The Sermon on the Mount, however, does not offer a clear view of what makes for a good life. Many seem to think Jesus is saying little more than be nice to everybody. Others see a call to a heroic life of total non-resistance or self-sacrifice. Still others hear him as requiring little more than an enhanced version of the Ten Commandments (e.g., avoiding not only murder but also anger, not only adultery but also lustful desires).
He’s obviously never tried to live it. Evangelicals are notorious about their blasé attitude towards it, one partly conditioned by the fact that their modernist/liberal counterparts advertised that it was at the centre of their understanding of Christianity (as does Andrew Sullivan).
But for those of us raised in the Episcopal Church before modern Biblical scholarship (which reduced the New Testament to a patchwork of unreliable sources) become fashionable the Sermon on the Mount was serious business. For some of us at least…
Growing up in Palm Beach, it was obvious that most of those who professed and called themselves Christians (and that included most Gentiles) didn’t manifest a serious go at observing it. But I gave it, as my first Latin teacher would put it, the old college try, long before I actually found out what the old college try was all about.
When you’re on the bottom of Palm Beach’s social system, that isn’t easy. Things got better, temporarily at least, when I got to my Episcopal prep school. One command that got a workout there was the following:
Give to him who asks of you; and, from him who wants to borrow from you, do not turn away. (Matthew 5:42)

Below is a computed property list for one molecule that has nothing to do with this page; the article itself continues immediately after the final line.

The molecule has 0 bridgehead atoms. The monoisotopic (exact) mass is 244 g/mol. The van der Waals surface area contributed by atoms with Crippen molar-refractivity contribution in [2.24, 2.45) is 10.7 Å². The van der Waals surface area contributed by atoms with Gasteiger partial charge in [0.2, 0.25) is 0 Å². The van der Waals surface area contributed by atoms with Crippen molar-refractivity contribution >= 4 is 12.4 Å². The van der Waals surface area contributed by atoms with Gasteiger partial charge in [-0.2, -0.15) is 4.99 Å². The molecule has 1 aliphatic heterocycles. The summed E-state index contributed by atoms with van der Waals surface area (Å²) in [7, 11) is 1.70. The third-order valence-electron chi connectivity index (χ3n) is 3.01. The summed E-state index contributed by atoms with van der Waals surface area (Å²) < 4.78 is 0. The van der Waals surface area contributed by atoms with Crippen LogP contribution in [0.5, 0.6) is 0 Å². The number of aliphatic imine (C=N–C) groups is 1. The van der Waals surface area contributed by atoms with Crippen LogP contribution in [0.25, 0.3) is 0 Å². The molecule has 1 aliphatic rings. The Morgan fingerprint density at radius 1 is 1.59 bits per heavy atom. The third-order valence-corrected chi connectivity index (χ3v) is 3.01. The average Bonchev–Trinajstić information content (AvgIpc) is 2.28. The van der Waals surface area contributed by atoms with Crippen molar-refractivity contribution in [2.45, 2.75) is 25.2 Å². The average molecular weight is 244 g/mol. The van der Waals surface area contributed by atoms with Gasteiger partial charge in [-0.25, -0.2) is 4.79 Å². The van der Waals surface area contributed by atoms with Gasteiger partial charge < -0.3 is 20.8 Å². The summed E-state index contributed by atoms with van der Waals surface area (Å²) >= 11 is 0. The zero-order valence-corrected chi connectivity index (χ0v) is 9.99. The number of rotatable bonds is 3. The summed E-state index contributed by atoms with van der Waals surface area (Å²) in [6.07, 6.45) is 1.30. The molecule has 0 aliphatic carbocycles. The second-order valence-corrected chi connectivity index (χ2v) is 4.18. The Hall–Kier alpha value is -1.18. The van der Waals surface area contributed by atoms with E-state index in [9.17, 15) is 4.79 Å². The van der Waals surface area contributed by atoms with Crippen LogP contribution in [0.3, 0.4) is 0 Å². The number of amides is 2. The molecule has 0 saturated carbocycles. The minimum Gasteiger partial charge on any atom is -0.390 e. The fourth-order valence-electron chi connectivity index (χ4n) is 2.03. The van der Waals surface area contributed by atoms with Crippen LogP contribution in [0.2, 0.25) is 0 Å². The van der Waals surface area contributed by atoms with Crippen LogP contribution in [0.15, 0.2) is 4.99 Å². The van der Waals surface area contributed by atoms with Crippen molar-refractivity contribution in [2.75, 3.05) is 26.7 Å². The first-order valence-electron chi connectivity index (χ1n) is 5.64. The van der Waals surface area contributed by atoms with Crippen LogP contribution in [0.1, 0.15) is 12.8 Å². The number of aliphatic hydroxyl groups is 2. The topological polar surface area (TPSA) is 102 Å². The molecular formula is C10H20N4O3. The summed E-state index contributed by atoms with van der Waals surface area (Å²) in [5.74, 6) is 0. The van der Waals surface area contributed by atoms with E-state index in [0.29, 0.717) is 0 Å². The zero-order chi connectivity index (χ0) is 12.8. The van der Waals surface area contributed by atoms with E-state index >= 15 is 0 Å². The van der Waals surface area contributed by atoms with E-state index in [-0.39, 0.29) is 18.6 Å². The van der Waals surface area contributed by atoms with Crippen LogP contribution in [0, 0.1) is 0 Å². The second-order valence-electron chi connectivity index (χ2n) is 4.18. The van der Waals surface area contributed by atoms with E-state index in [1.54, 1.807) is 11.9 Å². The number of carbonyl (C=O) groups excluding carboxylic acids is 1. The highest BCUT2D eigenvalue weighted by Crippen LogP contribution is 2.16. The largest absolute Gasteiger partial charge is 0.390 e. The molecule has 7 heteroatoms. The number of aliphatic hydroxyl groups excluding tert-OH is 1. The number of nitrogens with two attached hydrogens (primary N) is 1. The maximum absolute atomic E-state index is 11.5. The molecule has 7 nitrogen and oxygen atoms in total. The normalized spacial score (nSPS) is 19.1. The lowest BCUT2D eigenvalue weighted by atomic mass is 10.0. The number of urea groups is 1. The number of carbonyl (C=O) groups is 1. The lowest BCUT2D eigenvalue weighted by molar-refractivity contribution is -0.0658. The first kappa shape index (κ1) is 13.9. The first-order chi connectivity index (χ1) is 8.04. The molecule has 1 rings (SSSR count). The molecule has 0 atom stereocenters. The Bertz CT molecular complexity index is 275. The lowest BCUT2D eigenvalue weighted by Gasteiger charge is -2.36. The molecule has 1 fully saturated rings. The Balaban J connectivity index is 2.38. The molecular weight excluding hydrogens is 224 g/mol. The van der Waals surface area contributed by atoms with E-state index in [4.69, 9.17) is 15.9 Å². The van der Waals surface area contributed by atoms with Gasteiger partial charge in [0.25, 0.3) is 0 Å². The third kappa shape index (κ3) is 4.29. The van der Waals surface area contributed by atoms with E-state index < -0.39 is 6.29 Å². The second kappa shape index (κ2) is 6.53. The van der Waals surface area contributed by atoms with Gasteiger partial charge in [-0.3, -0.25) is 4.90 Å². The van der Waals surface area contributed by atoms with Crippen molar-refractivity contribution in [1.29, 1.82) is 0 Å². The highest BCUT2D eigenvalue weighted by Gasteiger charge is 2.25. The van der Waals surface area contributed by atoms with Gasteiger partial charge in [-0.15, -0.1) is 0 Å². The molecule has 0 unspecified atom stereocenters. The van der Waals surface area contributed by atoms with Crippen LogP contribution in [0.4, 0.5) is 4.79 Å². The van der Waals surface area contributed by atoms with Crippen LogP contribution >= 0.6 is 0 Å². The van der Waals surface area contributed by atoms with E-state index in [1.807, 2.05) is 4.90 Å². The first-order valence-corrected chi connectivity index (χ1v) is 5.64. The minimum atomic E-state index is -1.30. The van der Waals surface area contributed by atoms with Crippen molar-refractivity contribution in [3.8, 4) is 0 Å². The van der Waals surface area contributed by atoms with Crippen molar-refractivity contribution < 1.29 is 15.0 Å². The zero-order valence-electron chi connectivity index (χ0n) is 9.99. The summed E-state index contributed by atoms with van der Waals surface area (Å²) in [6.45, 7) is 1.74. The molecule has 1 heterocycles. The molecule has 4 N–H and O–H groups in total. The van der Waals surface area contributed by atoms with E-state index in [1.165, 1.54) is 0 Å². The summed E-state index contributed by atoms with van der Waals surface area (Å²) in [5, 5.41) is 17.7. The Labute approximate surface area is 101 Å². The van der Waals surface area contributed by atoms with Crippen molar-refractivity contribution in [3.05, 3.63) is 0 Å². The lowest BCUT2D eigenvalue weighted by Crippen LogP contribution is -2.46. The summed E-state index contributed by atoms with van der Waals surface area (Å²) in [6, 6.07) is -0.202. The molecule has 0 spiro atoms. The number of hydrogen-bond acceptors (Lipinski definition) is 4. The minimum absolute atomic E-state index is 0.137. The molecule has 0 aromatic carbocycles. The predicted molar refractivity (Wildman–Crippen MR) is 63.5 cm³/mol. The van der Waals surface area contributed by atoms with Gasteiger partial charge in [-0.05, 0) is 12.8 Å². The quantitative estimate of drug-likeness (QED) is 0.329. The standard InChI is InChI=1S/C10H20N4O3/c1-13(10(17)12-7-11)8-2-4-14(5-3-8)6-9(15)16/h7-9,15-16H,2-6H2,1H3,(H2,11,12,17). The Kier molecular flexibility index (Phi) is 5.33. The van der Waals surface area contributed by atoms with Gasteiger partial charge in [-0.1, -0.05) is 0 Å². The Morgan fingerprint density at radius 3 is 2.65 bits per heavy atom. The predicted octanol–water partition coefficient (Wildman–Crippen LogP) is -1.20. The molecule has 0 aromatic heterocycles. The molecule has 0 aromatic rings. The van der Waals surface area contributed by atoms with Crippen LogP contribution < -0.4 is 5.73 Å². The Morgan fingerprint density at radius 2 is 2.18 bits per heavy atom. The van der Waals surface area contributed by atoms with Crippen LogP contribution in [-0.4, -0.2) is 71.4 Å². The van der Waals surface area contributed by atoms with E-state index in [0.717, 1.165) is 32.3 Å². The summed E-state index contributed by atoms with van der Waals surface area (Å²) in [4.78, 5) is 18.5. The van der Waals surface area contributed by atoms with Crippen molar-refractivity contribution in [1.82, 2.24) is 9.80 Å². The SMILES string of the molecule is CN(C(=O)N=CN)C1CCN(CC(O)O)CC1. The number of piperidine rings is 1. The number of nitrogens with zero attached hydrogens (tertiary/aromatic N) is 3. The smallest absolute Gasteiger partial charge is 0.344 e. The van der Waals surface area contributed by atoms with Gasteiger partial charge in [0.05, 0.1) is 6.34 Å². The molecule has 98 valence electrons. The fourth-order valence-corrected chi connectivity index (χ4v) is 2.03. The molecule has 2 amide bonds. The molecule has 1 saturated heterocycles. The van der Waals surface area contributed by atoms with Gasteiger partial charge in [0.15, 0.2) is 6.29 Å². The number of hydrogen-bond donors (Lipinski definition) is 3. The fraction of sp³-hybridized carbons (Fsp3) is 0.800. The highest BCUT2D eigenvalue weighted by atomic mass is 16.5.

To follow that makes you a real mark in prep school. One classmate in particular, a preacher’s kid from up the coast, took advantage of this, and his call of “Lemme borrow a dime” was a frequent one.
Another one with unusual consequence was as follows:
You have heard that it was said–‘An eye for an eye and a tooth for a tooth.’ I, however, say to you that you must not resist wrong; but, if any one strikes you on the right cheek, turn the other to him also; (Matthew 5:38-39)
One time a group of guys was running after me to attack me, but then their leader turned them away. One of them asked the leader why. His response? “He won’t fight.”
I thought for the longest I was the only one like this, but years later I had a a friend who was a) a high church Episcopalian and b) a scion of an old Charleston family. When she went to Ashley Hall, she did the same thing! (In those days the girls weren’t as much for physical fighting as they are now, but borrowing money was another story…)
And then Mr. Gutting has this to say:
Another problem is that Jesus does not explicitly or decisively endorse central contemporary values like democratic government, the abolition of slavery and the equality of women. Proponents of these values have found inspiration and support from his morality of love, but Jesus’ words alone do not push us in their direction.
In a world where elections (and governments) are bought and sold for billions, sex trafficking is on the rise, and privacy and personal liberty outside of sexual is going out the window, his characterisation of these “central contemporary values” is a little triumphalistic, to say the least. And I’ll bet that the financial people who buy and sell governments and people alike don’t find Matthew 5:42 to their taste.
The Sermon on the Mount may be hard to fulfil in this life, but life is certainly better when we give them the “old college try.” (And my first Latin teacher, BTW, was a Harvard man).